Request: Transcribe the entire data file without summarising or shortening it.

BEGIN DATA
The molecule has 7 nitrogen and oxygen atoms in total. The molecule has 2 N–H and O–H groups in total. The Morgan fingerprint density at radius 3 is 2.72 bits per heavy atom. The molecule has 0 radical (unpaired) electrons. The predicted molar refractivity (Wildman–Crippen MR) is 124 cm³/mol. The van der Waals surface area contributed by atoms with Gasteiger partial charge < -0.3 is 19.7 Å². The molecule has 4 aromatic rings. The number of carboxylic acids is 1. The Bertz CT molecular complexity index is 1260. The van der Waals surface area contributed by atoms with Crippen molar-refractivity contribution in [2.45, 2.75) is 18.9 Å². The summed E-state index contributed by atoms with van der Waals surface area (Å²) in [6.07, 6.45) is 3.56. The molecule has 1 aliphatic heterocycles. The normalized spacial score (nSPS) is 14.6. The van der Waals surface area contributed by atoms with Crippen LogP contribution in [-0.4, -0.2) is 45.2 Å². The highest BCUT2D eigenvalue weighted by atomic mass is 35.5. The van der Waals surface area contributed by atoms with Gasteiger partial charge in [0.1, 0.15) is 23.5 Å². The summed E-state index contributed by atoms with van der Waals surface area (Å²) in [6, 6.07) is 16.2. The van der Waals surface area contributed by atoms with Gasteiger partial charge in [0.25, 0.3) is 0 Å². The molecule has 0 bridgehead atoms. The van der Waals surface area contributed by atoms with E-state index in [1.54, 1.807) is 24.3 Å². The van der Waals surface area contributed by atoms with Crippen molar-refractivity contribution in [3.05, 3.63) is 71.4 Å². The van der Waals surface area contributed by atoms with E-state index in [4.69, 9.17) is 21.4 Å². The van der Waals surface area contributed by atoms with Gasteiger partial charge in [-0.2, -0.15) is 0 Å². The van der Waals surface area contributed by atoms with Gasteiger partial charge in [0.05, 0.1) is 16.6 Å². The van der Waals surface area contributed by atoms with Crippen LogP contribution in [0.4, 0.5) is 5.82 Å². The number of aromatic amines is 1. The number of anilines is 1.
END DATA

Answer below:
The molecule has 7 nitrogen and oxygen atoms in total. The molecule has 2 N–H and O–H groups in total. The Morgan fingerprint density at radius 3 is 2.72 bits per heavy atom. The molecule has 0 radical (unpaired) electrons. The predicted molar refractivity (Wildman–Crippen MR) is 124 cm³/mol. The van der Waals surface area contributed by atoms with Gasteiger partial charge < -0.3 is 19.7 Å². The molecule has 4 aromatic rings. The number of carboxylic acids is 1. The Bertz CT molecular complexity index is 1260. The van der Waals surface area contributed by atoms with Crippen molar-refractivity contribution in [2.45, 2.75) is 18.9 Å². The summed E-state index contributed by atoms with van der Waals surface area (Å²) in [6.07, 6.45) is 3.56. The molecule has 1 aliphatic heterocycles. The normalized spacial score (nSPS) is 14.6. The van der Waals surface area contributed by atoms with Crippen LogP contribution in [-0.4, -0.2) is 45.2 Å². The highest BCUT2D eigenvalue weighted by atomic mass is 35.5. The van der Waals surface area contributed by atoms with Gasteiger partial charge in [0.1, 0.15) is 23.5 Å². The summed E-state index contributed by atoms with van der Waals surface area (Å²) in [6, 6.07) is 16.2. The van der Waals surface area contributed by atoms with Gasteiger partial charge in [0.25, 0.3) is 0 Å². The molecule has 0 bridgehead atoms. The van der Waals surface area contributed by atoms with E-state index in [1.54, 1.807) is 24.3 Å². The van der Waals surface area contributed by atoms with Crippen molar-refractivity contribution in [3.05, 3.63) is 71.4 Å². The van der Waals surface area contributed by atoms with E-state index in [4.69, 9.17) is 21.4 Å². The van der Waals surface area contributed by atoms with Gasteiger partial charge in [-0.2, -0.15) is 0 Å². The van der Waals surface area contributed by atoms with Gasteiger partial charge in [0.05, 0.1) is 16.6 Å². The van der Waals surface area contributed by atoms with Crippen LogP contribution in [0.4, 0.5) is 5.82 Å². The number of aromatic amines is 1. The number of anilines is 1.